The Reservoir Modeling Team of the FRTG will describe the geologic formations as well as composition and pressures of the oil, natural gas, and other compounds that are being released. Using open-hole logs; pressure, volume, and temperature data; core samples; and analog well or reservoir data; the team will populate computer models and determine flow rate from targeted sands in the well as a function of bottomhole pressure. The reservoir modeling team is continuing to work on independent estimates that will be completed later this month

The Nodal Analysis Team of the FRTG will use input from reservoir modeling (including pressure, temperature, fluid composition and properties over time) and pressure and temperature conditions at the leak points on the sea floor, along with details of the geometries of the well, BOP, and riser to calculate fluid compositions, properties, and fluxes from both before and after riser removal. The nodal analysis team is continuing to work on independent estimates that will be completed later this month

Woods Hole Analysis

In coordination with the Unified Command, a team of experts lead by Woods Hole Oceanographic Institution (WHOI) and assisted by researchers from Johns Hopkins University, University of Georgia and Massachusetts Institute of Technology used acoustic technologies to measure flow rates after the top-kill attempt ended and before the riser was cut. Using an ROV, flow estimates have been derived from three different view angles above the riser pipe and three different view angles above the BOP.   Woods Hole Oceanographic’s initial total flow rate estimate of 0.12m3/s to 0.23m3/s {50 thousand barrels of fluid per day} from before the riser was cut is a preliminary bulk flow estimate {FM: their estimate is of fluid flow, not just oil} .  This outflow may contain gases, liquids, and solids including natural gas, condensates, oil, sediments, and produced water.  To view the Woods Hole Statement, click here.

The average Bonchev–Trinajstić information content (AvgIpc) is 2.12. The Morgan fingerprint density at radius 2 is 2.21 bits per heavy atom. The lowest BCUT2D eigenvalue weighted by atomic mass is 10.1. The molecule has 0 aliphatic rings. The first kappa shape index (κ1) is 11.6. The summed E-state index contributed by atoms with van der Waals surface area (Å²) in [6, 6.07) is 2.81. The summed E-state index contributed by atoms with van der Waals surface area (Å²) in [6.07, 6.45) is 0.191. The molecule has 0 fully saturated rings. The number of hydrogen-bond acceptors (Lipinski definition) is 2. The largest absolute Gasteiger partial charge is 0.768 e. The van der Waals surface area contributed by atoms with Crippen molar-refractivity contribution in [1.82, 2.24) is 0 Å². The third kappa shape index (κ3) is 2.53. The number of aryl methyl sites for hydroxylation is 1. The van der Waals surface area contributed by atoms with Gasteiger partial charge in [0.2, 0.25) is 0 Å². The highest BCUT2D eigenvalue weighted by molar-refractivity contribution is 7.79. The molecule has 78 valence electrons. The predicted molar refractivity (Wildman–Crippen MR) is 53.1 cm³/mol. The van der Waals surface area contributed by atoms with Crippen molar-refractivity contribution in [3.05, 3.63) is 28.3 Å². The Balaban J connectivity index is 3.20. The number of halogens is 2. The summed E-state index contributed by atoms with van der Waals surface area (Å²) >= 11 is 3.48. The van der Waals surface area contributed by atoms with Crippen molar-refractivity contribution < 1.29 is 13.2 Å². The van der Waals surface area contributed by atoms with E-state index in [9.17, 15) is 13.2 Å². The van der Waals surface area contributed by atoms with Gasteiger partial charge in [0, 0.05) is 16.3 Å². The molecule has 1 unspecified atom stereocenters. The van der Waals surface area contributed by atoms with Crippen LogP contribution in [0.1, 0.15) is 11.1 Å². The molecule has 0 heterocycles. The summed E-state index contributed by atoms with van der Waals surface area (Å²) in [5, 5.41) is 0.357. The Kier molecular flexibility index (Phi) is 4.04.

… {They are} analyzing new data and bringing together several scientific methodologies to develop an updated estimate of how much oil is flowing from BP’s leaking oil well in the Gulf of Mexico.   The updated estimate, which will bring together the ongoing work of scientists and engineers from the federal government, universities, and research institutions, will be of how much oil has been flowing since the riser was cut on June 3.

Posts about the Deepwater Horizon disaster on the FM website

  1. Valuable background information about oil slicks: excerpts from Science, 2 May 2010
  2. Important background information about the oil spill (an example of real journalism), 2 May 2010
  3. Sources of reliable information about the Gulf Oil Spill, 4 May 2010
  4. We know what happened at the Deepwater Horizon rig. Here’s why it happened., 5 May 2010
  5. We’re at a key point in the Gulf Oil spill, while urban legends breed and circulate among the credulous, 7 May 2010
  6. About the invisible oil spill – and the chemicals that made it disappear, 14 May 2010
  7. About the long-term effect of giant oil spills, 17 May 2010
  8. It’s a national emergency, so an opportunity to watch much of America get hysterical, 27 May 2010
  9. Science: “Gulf Spill Big But Not Enormous, Yet”, 29 May 2010
  10. Let’s seal the Gulf oil well by using atomic weapons!, 29 May 2010
  11. Important update about the Gulf oil spill, 8 June 2010